Cracks may occur in various locations and directions in the weld area. The typical types of cracks are longitudinal, transverse, crater, under the bead, and toe cracks. When joint is at elevated temperature then a crack occurs and it is known as hot crack. When it occurs after solidifying weld metal, it is known as cold crack.




Causes:
  • It is due to the welding ended far too abruptly. The cracks begin at a void in the welding crater, caused by the solidification shrinkage.

Remedies:
  • When finishing move back the electrode to fill up the crack.
  • With root pass welding, quickly move the arc form the welding pool to the plate edge.
  • Increase crater fills time by the power source.
Arc blow:
Causes:




  • Arc deflection as a result of magnetic effects in the opposite direction of the earth lead clamp.
  • Arc deflection as a result of magnetic effects in the direction of a heavy part of the workpiece especially at the corner and edges.

Remedies:
  • Use the AC electrode where possible.
  • Try welding away from earth clamp connection. Try splitting the earth clamp and correct it to both sides of the joint.
  • Keep the arc as short as possible.

Types of weld testing:

The majority of weld testing and inspection can be separated into two categories.

Destructive testing:

Destructive testing is usually a cheaper method of inspection. It lends its self to mass-produced parts, where sacrificing one or two-component for testing is acceptable. It is quite useful for setting up welding equipment. It is also a good learning tool during training courses, as it allows the students to do lots of testing at minimum cost and is often easier to understand than some of the NDT methods. The two most common tests used in training are Macro Etch testing and Root and Face bend Testing.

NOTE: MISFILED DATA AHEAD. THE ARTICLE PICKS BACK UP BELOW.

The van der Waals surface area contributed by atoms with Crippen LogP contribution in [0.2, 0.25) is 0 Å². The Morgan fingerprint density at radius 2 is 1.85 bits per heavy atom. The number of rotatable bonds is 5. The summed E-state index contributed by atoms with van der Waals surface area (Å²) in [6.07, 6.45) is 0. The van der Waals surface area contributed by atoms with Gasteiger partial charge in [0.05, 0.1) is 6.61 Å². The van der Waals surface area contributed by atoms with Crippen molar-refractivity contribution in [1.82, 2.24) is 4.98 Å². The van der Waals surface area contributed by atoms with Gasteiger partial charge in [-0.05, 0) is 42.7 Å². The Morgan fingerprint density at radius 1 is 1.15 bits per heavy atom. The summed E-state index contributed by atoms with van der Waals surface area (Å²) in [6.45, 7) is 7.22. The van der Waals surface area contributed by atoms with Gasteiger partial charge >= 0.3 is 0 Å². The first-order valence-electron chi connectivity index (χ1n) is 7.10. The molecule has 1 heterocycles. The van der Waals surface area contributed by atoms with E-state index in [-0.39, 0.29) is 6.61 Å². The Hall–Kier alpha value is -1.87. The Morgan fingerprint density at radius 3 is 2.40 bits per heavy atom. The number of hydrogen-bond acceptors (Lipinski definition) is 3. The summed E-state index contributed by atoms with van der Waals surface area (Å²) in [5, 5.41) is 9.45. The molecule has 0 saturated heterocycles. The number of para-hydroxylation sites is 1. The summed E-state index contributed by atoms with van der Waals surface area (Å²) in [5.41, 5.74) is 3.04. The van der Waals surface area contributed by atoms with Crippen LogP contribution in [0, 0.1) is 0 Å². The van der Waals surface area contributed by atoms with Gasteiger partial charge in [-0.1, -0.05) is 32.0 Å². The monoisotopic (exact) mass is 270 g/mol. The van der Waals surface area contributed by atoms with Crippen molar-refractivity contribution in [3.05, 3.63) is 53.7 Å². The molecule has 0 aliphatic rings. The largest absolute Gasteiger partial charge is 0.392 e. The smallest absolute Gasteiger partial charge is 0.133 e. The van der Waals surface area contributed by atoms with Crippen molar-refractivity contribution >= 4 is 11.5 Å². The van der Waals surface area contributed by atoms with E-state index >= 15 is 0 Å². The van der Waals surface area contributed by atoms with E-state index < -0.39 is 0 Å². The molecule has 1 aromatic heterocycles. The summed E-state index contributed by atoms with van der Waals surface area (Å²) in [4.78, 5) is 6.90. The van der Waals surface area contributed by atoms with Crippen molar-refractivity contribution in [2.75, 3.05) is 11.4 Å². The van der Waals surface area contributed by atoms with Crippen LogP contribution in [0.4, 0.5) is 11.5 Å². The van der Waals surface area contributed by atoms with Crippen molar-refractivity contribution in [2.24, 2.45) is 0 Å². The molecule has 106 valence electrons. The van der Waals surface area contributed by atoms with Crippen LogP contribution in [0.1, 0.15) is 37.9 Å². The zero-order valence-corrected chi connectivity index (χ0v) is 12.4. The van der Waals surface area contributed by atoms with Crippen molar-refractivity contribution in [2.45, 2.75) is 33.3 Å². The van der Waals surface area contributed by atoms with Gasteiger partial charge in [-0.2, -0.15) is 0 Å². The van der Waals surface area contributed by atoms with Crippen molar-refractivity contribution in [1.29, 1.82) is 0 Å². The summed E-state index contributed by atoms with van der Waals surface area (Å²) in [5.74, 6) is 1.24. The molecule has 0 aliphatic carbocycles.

Nondestructive testing:

There are various methods to find weld defects by NDT testing, some are reasonably simple, but others require specialist operators and expensive equipment, such as X-ray testing. There are also more simple methods such as dye penetrant testing, that can be carried out with minimum equipment, and in most workshops. Florescent penetration testing is an advanced method of dye penetration testing. There are other common NDT testing methods are Ultrasonic testing, Magnetic particle testing, X-ray testing, etc.